Do you know What do you want?

By: Patrick Wanis


In the 1997 motion picture, “As Good As It Gets”, Jack Nicholson plays Melvin a cranky, bigoted, obsessive-compulsive writer, whose life is changed with a series of events, starting when he is entrusted to look after the dog of his gay neighbor Simon (Greg Kinnear) who has been brutally beaten.

In one scene in the movie, Melvin (Jack Nicholson) has fallen in love with Carol (Helen Hunt) who now doesn’t want anything to do with Melvin because of his rude and selfish behavior. Simon is trying to get Melvin to admit he is in love with Carol, but Melvin is typically resistant.

“Look, you, I’m very intelligent. If you’re going to give me advice or conversation or consolation or hope, you got to be better than you’re doing. If you can’t be at least momentarily interesting, then shut the hell up. I’m drowning and you’re describing the water.”

Frustrated, Simon comes back with, “Picking on me won’t help.”

“Well, if that’s true, then I’m really in trouble.”

“But you know where you’re lucky?”

“Absolutely not.”

“You know who you want. I’ll take your seat any day. So do something…don’t sleep on it…go over there. I don’t think anybody should ever sleep on anything; it’s not always good to let things calm down.”

Knowing what or who you want might seem as the most obvious first step to getting what you want. And yet, as I will elaborate, very few people realize that you can’t hit a target if you don’t have one. In other words, many people don’t know what they want and often spend their time and energy focusing on what they do not want, even trying to control other people and things that have nothing to do with their goals and desires.

Jilly had been in an abusive marriage for years and even her prior relationships had been the same. She told me she wanted to find someone who would not abuse her. When I asked her to be clear about what she wanted and to define a healthy relationship, she was stumped for an answer; Jilly had no idea what constitutes a healthy relationship. How then could she expect to find such a relationship if she can’t even define or recognize it?

Jilly and I worked together to help her get clear about what she wants in a relationship, how she wants to be treated, how she wants to feel, what she can give to the relationship and what she would expect her partner to give to the relationship. This is part of the process of defining your target - what you want.

Another client of mine asked me to help her get her power back following a painful breakup of a relationship and the loss of a job. To help her get what she wants, in this case “power”, we had to define it clearly. I helped her to see that “getting my power back” means that “Today, I alone will decide how I feel, regardless of what is happening around me.” I teach that most people lose their power when they allow someone else or something else to determine how they will feel about themselves and life.

Too often, we speak in terms of not wanting something about our present situation and we forget to clearly and loudly speak about what we actually want to create. Yes, we have to be able to say, “I don’t want my old car; it’s time for a new car” but we also have to be able to say exactly what type of car we now want, our target. Responding with, “I will recognize it when I see it” is faulty and misleading because now we are operating out of whim. Would you trust the captain of a ship or a surgeon to operate out of a whim or a fantasy? Of course, not; they need a target.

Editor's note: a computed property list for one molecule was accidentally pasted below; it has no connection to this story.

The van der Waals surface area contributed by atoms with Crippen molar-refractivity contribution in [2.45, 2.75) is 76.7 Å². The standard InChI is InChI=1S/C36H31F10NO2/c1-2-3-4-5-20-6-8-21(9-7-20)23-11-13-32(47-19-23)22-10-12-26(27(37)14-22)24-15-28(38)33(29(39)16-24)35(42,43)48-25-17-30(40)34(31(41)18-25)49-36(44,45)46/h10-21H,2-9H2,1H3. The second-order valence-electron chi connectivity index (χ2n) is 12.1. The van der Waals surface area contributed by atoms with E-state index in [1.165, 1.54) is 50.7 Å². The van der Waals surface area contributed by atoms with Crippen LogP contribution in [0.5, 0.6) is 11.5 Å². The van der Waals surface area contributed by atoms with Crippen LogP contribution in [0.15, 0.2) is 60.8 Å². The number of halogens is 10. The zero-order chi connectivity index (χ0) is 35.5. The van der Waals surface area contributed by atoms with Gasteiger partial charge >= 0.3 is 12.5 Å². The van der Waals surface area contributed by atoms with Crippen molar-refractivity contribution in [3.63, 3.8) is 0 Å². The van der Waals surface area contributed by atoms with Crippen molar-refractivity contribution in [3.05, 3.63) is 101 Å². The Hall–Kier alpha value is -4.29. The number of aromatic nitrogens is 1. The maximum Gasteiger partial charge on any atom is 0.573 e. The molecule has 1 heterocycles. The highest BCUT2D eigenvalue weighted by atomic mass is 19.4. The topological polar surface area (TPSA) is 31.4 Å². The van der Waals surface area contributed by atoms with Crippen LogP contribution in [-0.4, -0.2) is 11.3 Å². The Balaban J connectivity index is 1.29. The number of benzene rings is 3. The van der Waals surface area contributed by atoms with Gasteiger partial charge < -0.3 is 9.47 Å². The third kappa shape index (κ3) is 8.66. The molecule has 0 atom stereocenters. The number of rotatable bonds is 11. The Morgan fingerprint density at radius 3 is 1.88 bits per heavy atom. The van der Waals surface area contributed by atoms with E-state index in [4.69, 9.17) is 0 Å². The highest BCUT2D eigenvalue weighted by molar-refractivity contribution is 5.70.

You are the captain of your life, you are the surgeon. You can map the course of your life but only when you know where you want to go and with whom. Accordingly don’t only speak in terms of what you do not want, speak about what you do want, remembering that you get more of what you focus on. And when deciding upon what you want, visualize and emotionalize the result. In other words, imagine yourself being, doing or having your desire and then feel it as if it is happening right now; The Subconscious Mind responds to pictures, symbols and emotions.

Thus, be specific as possible about what you want and how you want to feel. You might also write your answers as a method of sparking inspiration and imagination.

The next step is to answer the question, “Why do you want it?”

I believe it is more important to know why you want something than it is to even know what you want or how you are going to get it. For example, Mary, another success coach came to me for advice; she wanted to become rich. Before we spoke about specifics, I asked her why she wanted it; what it would give her and what emotional benefits would there be. Ultimately, the answer was that Mary believed that the money would give her more attention and respect. And why was this important? She never received it as a child and now she subconsciously felt that she wasn’t good enough; that she didn’t deserve to be noticed. Obviously, no attainment of external things would ever satisfy that emptiness or pain. The process I followed was to help her heal the past pain so that she could pursue her dreams out of passion and not pain. Mary’s motivations for hitting her target were joy and not suffering or a lack of feeling worthy.

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I am a Celebrity Life Coach, Human Behavior & Relationship Expert. I provide Quit smoking hypnosis programs and many other Hypnosis programs.

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